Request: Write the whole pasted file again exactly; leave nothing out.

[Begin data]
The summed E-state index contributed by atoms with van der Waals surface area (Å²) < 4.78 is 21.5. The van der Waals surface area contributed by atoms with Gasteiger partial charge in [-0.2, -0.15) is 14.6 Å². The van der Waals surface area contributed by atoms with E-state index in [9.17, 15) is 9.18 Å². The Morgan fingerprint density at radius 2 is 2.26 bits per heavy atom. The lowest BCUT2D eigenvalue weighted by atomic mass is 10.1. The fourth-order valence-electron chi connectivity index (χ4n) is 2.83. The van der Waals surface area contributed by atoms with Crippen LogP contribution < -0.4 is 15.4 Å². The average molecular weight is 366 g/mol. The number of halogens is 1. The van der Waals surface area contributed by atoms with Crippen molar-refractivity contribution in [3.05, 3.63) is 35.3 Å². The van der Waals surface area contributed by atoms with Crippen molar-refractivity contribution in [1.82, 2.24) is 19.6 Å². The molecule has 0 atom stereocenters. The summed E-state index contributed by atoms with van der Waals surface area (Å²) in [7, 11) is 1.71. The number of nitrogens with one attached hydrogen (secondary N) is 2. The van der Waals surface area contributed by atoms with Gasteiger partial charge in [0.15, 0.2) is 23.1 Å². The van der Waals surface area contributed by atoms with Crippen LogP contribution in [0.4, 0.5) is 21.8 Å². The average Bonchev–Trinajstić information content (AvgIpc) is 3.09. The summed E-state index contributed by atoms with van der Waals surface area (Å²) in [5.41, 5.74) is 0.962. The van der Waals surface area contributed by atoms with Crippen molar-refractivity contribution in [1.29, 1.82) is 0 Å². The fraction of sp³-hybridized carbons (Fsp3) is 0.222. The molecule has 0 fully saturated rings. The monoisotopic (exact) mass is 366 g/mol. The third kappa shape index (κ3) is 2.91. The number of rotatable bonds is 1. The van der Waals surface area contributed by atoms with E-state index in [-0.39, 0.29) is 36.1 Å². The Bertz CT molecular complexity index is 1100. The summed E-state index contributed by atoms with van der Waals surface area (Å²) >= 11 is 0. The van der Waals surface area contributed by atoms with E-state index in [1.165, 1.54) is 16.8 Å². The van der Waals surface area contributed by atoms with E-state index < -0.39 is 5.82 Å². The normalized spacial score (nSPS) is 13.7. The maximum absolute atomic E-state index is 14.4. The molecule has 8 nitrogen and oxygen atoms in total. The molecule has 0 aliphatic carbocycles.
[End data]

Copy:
The summed E-state index contributed by atoms with van der Waals surface area (Å²) < 4.78 is 21.5. The van der Waals surface area contributed by atoms with Gasteiger partial charge in [-0.2, -0.15) is 14.6 Å². The van der Waals surface area contributed by atoms with E-state index in [9.17, 15) is 9.18 Å². The Morgan fingerprint density at radius 2 is 2.26 bits per heavy atom. The lowest BCUT2D eigenvalue weighted by atomic mass is 10.1. The fourth-order valence-electron chi connectivity index (χ4n) is 2.83. The van der Waals surface area contributed by atoms with Crippen LogP contribution < -0.4 is 15.4 Å². The average molecular weight is 366 g/mol. The number of halogens is 1. The van der Waals surface area contributed by atoms with Crippen molar-refractivity contribution in [3.05, 3.63) is 35.3 Å². The van der Waals surface area contributed by atoms with Crippen molar-refractivity contribution in [1.82, 2.24) is 19.6 Å². The molecule has 0 atom stereocenters. The summed E-state index contributed by atoms with van der Waals surface area (Å²) in [7, 11) is 1.71. The number of nitrogens with one attached hydrogen (secondary N) is 2. The van der Waals surface area contributed by atoms with Gasteiger partial charge in [0.15, 0.2) is 23.1 Å². The van der Waals surface area contributed by atoms with Crippen LogP contribution in [0.4, 0.5) is 21.8 Å². The average Bonchev–Trinajstić information content (AvgIpc) is 3.09. The summed E-state index contributed by atoms with van der Waals surface area (Å²) in [5.41, 5.74) is 0.962. The van der Waals surface area contributed by atoms with Crippen molar-refractivity contribution in [1.29, 1.82) is 0 Å². The fraction of sp³-hybridized carbons (Fsp3) is 0.222. The molecule has 0 fully saturated rings. The monoisotopic (exact) mass is 366 g/mol. The third kappa shape index (κ3) is 2.91. The number of rotatable bonds is 1. The van der Waals surface area contributed by atoms with E-state index in [-0.39, 0.29) is 36.1 Å². The Bertz CT molecular complexity index is 1100. The summed E-state index contributed by atoms with van der Waals surface area (Å²) >= 11 is 0. The van der Waals surface area contributed by atoms with E-state index in [1.165, 1.54) is 16.8 Å². The van der Waals surface area contributed by atoms with E-state index < -0.39 is 5.82 Å². The normalized spacial score (nSPS) is 13.7. The maximum absolute atomic E-state index is 14.4. The molecule has 8 nitrogen and oxygen atoms in total. The molecule has 0 aliphatic carbocycles.